• objects - an unordered comma-separated list of key/value pairs (which are uniquely named items), enclosed in curly braces:
      "name": "Oxygen",
      "symbol": 'O',
      "atomic_number": 8,
      "ionization_energy": 13.6181,
      "melting_point": -2.1835e+2,
      "isotopes": ["Oxygen-16", "Oxygen-17", "Oxygen-18"]
      The key/value pairs of an object are usually called properties or members. Note that name and value are separated by a colon (:). Keys are strings, and have to be quoted. Values can be of any of the data types described above, including arrays (like the "isotopes" property in the example above) and objects.
  • A special null-value (which actually constitutes a data type of its own)

(* I should point out that JavaScript is an object-oriented language. At runtime, all data types described above, including the array and "scalar" types, are in fact objects. Objects are by definition composite, and not scalar. However, the list above is about JSONs syntactical constructs, not about their runtime JavaScript representation)

As you can see, JSON provides a few very simple rules. Yet it allows you to build data structures of arbitrary complexity: the object example above illustrates how you can bundle a collection of named values together to represent structures of a higher order. In this particular case, we denoted an object that represents the chemical element Oxygen. And, we needn't have stopped here: we could've added more key/value pairs to represent other complex properties of the element Oxygen, representing things like the person who first discovered it, a list of well known substances that contain Oxygen and so on and so forth.


I already mentioned something about JSON in relation to JavaScript and modern web applications. By modern web applications, I mean web applications that offer a rich and highly interactive user interface that is based on AJAX (An Acronym for Asynchronous JavaScript And XML) technology.

A key feature of AJAX is the usage of client-side JavaScript code for maintaining non-blocking background communication with the web server. This is typically done using a specialized object called the XMLHttRequest. AJAX applications also tend to use JavaScript to dynamically change the contents or appearance of the page (a technique called dynamic HTML or DHTML). This allows web developers to create applications that can avoid a relatively slow page reload most of the time, making the application appear more responsive.

Going by the meaning of the AJAX acronym, you may be under the impression that AJAX applications are all about using asynchronous XML data exchange using the XMLHttpRequest, and thus the relevance or need for JSON might be lost on you. I would say that, yes, you're not wrong: AJAX is often implemented by using the XMLHttpRequest object to communicate with the server using XML messages. But for several reasons, JSON is gaining popularity as data exchange format instead of XML, and techniques like JSONP are used in addition to the XMLHttpRequest object. This technique actually has an advantage over using the XMLHttpRequest because it can be used to do requests to services that reside on another domain than the current web page, whereas this is not allowed with the XMLHttpRequest (at least, not by default and not without explicitly asking the user for confirmation). This makes JSONP a great tool for creating mash-up applications.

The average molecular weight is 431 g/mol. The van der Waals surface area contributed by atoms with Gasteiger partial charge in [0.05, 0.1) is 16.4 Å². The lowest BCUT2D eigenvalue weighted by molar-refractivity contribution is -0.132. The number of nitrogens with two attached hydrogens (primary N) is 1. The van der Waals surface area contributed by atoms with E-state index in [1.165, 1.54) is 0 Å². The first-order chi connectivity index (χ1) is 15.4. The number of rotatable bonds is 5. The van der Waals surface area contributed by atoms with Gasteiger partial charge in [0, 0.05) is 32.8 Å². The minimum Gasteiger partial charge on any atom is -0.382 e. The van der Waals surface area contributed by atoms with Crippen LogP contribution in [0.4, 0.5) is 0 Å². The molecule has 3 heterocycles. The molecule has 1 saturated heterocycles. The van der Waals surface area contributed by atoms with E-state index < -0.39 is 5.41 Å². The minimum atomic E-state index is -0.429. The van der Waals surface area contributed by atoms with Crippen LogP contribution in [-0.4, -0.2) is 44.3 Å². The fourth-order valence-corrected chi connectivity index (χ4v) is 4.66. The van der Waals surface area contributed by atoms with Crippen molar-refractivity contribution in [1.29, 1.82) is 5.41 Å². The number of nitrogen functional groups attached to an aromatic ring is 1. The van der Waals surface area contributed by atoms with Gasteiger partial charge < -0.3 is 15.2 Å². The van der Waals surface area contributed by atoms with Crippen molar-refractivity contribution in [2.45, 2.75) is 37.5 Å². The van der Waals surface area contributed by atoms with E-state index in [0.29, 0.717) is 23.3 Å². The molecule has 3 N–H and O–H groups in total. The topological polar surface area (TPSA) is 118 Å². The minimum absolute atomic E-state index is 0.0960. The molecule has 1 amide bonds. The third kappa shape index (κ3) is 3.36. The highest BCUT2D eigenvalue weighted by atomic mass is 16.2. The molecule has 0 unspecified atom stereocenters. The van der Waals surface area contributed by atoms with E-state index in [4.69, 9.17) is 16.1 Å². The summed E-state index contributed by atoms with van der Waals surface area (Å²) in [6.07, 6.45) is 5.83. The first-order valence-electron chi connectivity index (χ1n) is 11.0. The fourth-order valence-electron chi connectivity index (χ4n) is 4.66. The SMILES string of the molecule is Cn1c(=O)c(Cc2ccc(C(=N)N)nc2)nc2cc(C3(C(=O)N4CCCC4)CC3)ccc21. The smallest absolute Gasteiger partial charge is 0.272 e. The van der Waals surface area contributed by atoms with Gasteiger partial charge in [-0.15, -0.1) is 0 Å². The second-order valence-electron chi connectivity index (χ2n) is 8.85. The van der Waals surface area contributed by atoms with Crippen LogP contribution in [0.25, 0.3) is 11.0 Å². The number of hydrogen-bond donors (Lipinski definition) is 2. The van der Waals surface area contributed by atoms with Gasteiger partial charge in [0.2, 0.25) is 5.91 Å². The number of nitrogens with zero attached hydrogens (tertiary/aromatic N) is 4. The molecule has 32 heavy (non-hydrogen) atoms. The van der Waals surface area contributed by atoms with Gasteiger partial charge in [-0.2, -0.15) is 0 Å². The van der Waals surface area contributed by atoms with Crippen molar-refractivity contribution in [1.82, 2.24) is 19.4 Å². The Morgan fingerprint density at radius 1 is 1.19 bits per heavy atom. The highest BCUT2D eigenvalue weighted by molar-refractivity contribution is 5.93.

I'm sure you're not surprised to hear from me that the internet offers many places where you can get your XML vs JSON brawl on - I'm not particularly interested in that discussion, and I don't feel anybody has to choose sides. The point I want to bring across is that for AJAX applications, JSON is a respected data exchange format. It is excellently supported by both web browsers as well as popular AJAX frameworks, and companies like Amazon, YAHOO! and Google deliver more and more webservices that use JSON as data exchange format.

Next time

Now that you've seen how JSON works, and how it relates to AJAX web applications, you're ready to take a look at MQL queries. This is the topic of the next blog post.

Speaking at the MySQL conference 2011

I just received a confirmation that my presentation proposal for the MySQL user conference 2011 was accepted! The title for my proposal is MQL-to-SQL: a JSON-based Query Language for RDBMS Access from AJAX Applications, and it covers pretty much everything implied by the title.

As always, the Hyatt Regency Hotel in Santa Clara, California serves as the venue. The conference will be held from April 11-14. Except for the venue and period, I think this year's conference will bear few similarities to previous editions. Let me try and explain.

This year's theme is "MySQL, the ecosystem and Beyond". This means that the conference is using MySQL as an anchor for a myriad of topics which are of interest to a large majority of MySQL users. This explicitly leaves room for subjects that may not be directly related to the MySQL product proper.

So, not only products with a direct link to MySQL, such as drizzle and MariaDB are covered; NoSQL databases like CouchDB, MongoDB and Cassandra are quite well represented and the conference committee actively reached out to the PostgreSQL community to submit proposals. Traditional topics like scalability, performance and tuning remain strongly present, just like high availability, failover, and replication. As always, some of the world experts in this field will be speaking. In addition, infrastructural topics like virtualization and cloud computing are well represented (but of course, especially with regard to database management); One of the things I'm thrilled about is the presence of developer and applicattion centric topics like GIS, rapid application development, and object relational mapping.

Just take a look at the full schedule to get a taste of what this event will be offering. Personally, I think it's a great setup, and I'm happy and honored to attend!

In a series of upcoming blog posts, I plan to explain some of the subject matter regarding my own talk. But for now, I just want to tell you that I think this is going to be a great conference! I'm looking forward to attending a lot of high quality sessions, and meeting world leading experts in the MySQL and open source database ecosystem. I hope to see you there!